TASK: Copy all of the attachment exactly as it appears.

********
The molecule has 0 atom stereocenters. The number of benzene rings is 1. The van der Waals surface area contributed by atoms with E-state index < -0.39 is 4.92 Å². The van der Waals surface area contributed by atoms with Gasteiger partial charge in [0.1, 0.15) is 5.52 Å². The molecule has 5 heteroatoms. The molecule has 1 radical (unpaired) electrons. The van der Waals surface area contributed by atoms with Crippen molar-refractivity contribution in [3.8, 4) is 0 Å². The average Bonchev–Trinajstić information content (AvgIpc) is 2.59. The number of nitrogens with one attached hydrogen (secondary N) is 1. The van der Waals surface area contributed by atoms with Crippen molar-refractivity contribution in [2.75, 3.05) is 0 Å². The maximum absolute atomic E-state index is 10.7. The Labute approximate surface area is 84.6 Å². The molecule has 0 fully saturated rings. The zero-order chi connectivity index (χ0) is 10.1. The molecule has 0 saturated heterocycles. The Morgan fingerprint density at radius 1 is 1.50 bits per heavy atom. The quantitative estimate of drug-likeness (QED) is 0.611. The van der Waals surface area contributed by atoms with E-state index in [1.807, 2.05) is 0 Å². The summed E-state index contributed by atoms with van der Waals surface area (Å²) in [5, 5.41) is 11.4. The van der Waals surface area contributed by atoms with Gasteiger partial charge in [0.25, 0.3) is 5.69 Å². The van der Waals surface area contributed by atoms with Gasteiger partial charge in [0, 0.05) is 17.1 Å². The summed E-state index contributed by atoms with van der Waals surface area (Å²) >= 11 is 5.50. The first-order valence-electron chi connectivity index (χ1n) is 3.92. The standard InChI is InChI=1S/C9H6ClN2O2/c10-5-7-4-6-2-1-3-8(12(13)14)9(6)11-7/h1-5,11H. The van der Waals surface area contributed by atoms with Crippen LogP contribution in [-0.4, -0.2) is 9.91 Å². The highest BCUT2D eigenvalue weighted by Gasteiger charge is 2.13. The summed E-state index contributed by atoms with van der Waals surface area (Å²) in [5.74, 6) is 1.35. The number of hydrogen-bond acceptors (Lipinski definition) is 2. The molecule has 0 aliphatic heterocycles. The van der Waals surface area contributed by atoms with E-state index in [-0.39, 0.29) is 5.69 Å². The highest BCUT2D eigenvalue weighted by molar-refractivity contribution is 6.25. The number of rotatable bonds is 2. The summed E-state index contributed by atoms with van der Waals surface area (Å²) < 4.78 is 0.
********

The molecule has 0 atom stereocenters. The number of benzene rings is 1. The van der Waals surface area contributed by atoms with E-state index < -0.39 is 4.92 Å². The van der Waals surface area contributed by atoms with Gasteiger partial charge in [0.1, 0.15) is 5.52 Å². The molecule has 5 heteroatoms. The molecule has 1 radical (unpaired) electrons. The van der Waals surface area contributed by atoms with Crippen molar-refractivity contribution in [3.8, 4) is 0 Å². The average Bonchev–Trinajstić information content (AvgIpc) is 2.59. The number of nitrogens with one attached hydrogen (secondary N) is 1. The van der Waals surface area contributed by atoms with Crippen molar-refractivity contribution in [2.75, 3.05) is 0 Å². The maximum absolute atomic E-state index is 10.7. The Labute approximate surface area is 84.6 Å². The molecule has 0 fully saturated rings. The zero-order chi connectivity index (χ0) is 10.1. The molecule has 0 saturated heterocycles. The Morgan fingerprint density at radius 1 is 1.50 bits per heavy atom. The quantitative estimate of drug-likeness (QED) is 0.611. The van der Waals surface area contributed by atoms with E-state index in [1.807, 2.05) is 0 Å². The summed E-state index contributed by atoms with van der Waals surface area (Å²) in [5, 5.41) is 11.4. The van der Waals surface area contributed by atoms with Gasteiger partial charge in [0.25, 0.3) is 5.69 Å². The van der Waals surface area contributed by atoms with Gasteiger partial charge in [0, 0.05) is 17.1 Å². The summed E-state index contributed by atoms with van der Waals surface area (Å²) >= 11 is 5.50. The first-order valence-electron chi connectivity index (χ1n) is 3.92. The standard InChI is InChI=1S/C9H6ClN2O2/c10-5-7-4-6-2-1-3-8(12(13)14)9(6)11-7/h1-5,11H. The van der Waals surface area contributed by atoms with Crippen LogP contribution in [-0.4, -0.2) is 9.91 Å². The highest BCUT2D eigenvalue weighted by Gasteiger charge is 2.13. The summed E-state index contributed by atoms with van der Waals surface area (Å²) in [5.74, 6) is 1.35. The number of hydrogen-bond acceptors (Lipinski definition) is 2. The molecule has 0 aliphatic heterocycles. The van der Waals surface area contributed by atoms with E-state index in [-0.39, 0.29) is 5.69 Å². The highest BCUT2D eigenvalue weighted by molar-refractivity contribution is 6.25. The number of rotatable bonds is 2. The summed E-state index contributed by atoms with van der Waals surface area (Å²) < 4.78 is 0.